Chemotherapy was first developed at the beginning of the 20th century, although it was not originally intended as a cancer treatment.
During World War II, it was discovered that people exposed to nitrogen mustard developed significantly reduced white blood cell counts. This finding led researchers to investigate whether mustard agents could be used to halt the growth of rapidly dividing cells such as cancer cells.
In the 1940s, two prominent Yale pharmacologists, Alfred Gilman and Louis Goodman examined the therapeutic effects of mustard agents in treating lymphoma. First, they established lymphomas in mice and showed that the tumors could be treated with mustard agents. Then, together with a thoracic surgeon called Gustav Linskog, they injected a less volatile form of mustard gas called mustine (nitrogen mustard) into a patient who had nonHodgkin's lymphoma.
The scientists found that the patients tumour masses were significantly reduced for a few weeks after treatment and although the patient had to return to receive more chemotherapy, this marked the beginning of the use of cytotoxic agents for the treatment of cancer. The initial study was done in 1943 and the results were published in 1946.
The use of nitrogen mustard for lymphomas gained popularity in the United States after the publication of the article in 1946. Nitrogen mustard and other derivatives of mustard gas are called alkylating agent due to their ability to alkylate molecules including protein, DNA and RNA. Other examples of alkylating agents include the tetrazines and the cisplatins.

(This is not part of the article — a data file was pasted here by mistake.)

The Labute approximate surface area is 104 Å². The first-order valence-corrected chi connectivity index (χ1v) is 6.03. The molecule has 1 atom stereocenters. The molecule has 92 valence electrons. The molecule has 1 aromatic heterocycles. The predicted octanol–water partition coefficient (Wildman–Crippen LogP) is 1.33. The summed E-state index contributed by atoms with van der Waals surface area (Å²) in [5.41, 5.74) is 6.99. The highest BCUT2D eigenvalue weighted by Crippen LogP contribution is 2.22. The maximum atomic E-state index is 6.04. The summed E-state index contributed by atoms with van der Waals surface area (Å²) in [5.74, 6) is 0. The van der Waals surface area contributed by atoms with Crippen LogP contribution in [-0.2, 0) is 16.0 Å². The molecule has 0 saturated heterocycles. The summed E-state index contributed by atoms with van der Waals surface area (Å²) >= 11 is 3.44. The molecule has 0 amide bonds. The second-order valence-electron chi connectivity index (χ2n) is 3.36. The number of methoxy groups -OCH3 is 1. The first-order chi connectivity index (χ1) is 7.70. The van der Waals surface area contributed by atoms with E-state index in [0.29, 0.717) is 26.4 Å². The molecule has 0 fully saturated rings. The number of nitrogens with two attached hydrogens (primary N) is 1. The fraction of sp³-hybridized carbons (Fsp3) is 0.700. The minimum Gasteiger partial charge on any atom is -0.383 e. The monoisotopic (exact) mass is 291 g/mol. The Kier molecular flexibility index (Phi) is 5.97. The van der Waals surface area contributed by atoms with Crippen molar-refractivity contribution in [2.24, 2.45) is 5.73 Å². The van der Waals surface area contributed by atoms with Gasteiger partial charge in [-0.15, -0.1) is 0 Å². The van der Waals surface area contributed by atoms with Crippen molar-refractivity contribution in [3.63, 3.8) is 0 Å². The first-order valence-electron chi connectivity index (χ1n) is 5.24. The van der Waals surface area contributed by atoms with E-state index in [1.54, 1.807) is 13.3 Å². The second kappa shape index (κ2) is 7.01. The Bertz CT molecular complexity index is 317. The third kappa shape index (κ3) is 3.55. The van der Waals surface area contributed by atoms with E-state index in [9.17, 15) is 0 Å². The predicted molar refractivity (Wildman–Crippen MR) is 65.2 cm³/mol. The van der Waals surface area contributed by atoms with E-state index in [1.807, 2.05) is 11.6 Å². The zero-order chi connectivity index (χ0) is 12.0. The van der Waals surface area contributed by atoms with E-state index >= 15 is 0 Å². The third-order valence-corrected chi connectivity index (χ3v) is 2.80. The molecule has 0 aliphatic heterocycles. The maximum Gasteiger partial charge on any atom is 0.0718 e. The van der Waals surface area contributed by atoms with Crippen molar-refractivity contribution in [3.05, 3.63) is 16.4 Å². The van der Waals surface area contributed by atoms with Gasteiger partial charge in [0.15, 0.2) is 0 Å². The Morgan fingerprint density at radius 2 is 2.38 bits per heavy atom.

After World War II, another chemotherapeutic approach was investigated. A pathologist from Harvard Medical School called Sidney Farber studied the anticancer effects of folic acid - an essential vitamin in DNA metabolism.
Faber and colleagues developed folate analogues (such as methotrexate) which they found were antagonistic to folic acid and prevented the action of enzymes that required folate. In 1948, these agents became the first to lead to remission in children with acute lymphoblastic leukemia, showing that antifolates had the potential to restore normal bone marrow.
In the 1950s, Eli Lilly and company announced that plant alkaloids such as those extracted from Vinca rosea were beneficial to leukemia patients. This led to the introduction of vinca alkaloids as anticancer agents in the 1960s. Examples include vinblastine used to treat Hodgkin's disease and vincristine used to treat pediatric leukemia.
Over the next two decades, combination chemotherapy regimens started to gain popularity. The concurrent use of drugs with different mechanisms of action led to further improvements in patient survival and to a decline in mortality rates, which have declined each year from 1990 until now. This fall in death rates is due to both early detection and treatment with chemotherapy agents.
Reviewed by Sally Robertson, BSc